Talking Points Memo lacks the resources to break big stories like the ridiculous collapse of WorldCom. But here’s an interesting morsel.
Edison Schools is a rather small company as publicly-traded companies go — actually getting smaller every day, if you go by market capitalization. But if the company is relatively small in size it’s extremely politically wired. Edison, you see, is in the rather innovative business of running — or trying to run — public schools on a for-profit basis. They also dabble in the charter school game. So as you can imagine the company’s work is highly politicized.
The Board also has some marquee names on it: Benno Schmidt, the former president of Yale, Floyd Flake, pastor, former congressman, all-around charter school maven, and even Bill Weld, who served as Governor of Massachusetts, before fate decreed that that post would be held only by sad-sacks. Schmidt is the Chairman of the Board and Flake is President of Edison Charter Schools.
But I digress.
Edison is the brainchild of Chris Whittle, the current President and CEO of the company. According to the company’s September 2001 proxy statement, the company lent Whittle $6.6 million on November 15, 1999 and $1.2 million on April 13, 2000 to exercise options to purchase stock in the company. In other words, the company was loaning him money to purchase stock in itself — not an uncommon practice. By September 30th, 2001 the combined principal and interest on those two loans totalled $9.2 million.
So far so good.
Now what’s interesting is the collateral Whittle put up for these two loans. It turns out it was the shares themselves, the shares he was buying with the loans. As the proxy statement says “The loans are collateralized only by the shares …”
Now the problem is, like the Chicago Bulls and ten year old beer, that stock ain’t what it used to be. In fact, as you can see from this handy diagram, Edison’s stock is now virtually worthless. A year ago shares in Edison went for about $23 a pop. Today the stock closed at 85 cents, its lowest close all year.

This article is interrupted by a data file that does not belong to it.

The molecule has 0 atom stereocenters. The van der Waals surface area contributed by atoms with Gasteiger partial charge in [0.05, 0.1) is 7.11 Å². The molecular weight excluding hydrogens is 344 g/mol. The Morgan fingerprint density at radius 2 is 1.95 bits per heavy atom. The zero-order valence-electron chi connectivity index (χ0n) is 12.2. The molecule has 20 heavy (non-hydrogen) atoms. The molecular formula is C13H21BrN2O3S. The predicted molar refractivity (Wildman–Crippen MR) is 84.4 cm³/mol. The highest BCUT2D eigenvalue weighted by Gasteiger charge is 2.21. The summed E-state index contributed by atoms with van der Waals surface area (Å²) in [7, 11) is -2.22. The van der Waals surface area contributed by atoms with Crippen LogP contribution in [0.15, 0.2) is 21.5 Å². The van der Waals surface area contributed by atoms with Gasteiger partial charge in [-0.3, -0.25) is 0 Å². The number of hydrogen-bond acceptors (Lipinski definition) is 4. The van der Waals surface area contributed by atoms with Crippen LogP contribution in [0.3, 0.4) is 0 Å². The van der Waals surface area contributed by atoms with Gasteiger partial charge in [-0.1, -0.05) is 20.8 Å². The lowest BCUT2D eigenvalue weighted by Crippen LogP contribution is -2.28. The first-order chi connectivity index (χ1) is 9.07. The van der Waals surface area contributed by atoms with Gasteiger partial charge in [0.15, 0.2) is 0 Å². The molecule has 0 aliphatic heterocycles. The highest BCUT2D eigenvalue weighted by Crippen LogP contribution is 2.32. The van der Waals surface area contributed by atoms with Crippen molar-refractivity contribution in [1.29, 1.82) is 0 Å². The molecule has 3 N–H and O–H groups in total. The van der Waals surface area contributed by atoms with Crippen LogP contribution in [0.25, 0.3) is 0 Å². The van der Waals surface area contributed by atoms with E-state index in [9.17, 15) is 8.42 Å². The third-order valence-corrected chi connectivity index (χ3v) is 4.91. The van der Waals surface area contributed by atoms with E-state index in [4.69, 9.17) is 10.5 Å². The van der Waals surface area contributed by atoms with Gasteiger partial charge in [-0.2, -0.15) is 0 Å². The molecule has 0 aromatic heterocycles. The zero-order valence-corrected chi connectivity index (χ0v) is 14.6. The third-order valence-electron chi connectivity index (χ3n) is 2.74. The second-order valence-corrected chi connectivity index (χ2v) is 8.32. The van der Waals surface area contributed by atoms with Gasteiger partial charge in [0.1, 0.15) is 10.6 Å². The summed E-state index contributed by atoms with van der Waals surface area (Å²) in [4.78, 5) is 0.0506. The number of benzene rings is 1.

What all of this means of course is that there now isn’t any collateral for those loans. That stock is now worth only a fraction of what it was back in the day. In the real world, Whittle would now be facing the dreaded margin call. The company would at least demand some other collateral to secure the loan.
But are they? That’s not clear.
Remember, $10 million may not seem like a lot when WorldCom is tossing around billions. But as of today that’s equal to about 20% of Edison’s market capitalization. Given the company’s wobbly state, I’d imagine the Board would have a pretty clear fiduciary responsibility to its shareholders to try to recoup that debt.
Today I chatted with a stock analyst who covers Edison and he told me that the company has been less than clear about what it has done or plans to do about this problem. When I called Edison’s Chief Financial Officer Adam Field, one of his assistants told me that everyone at the company was busy today and that no one was available to answer the question. Tomorrow? She told me that everyone would probably be busy tomorrow as well.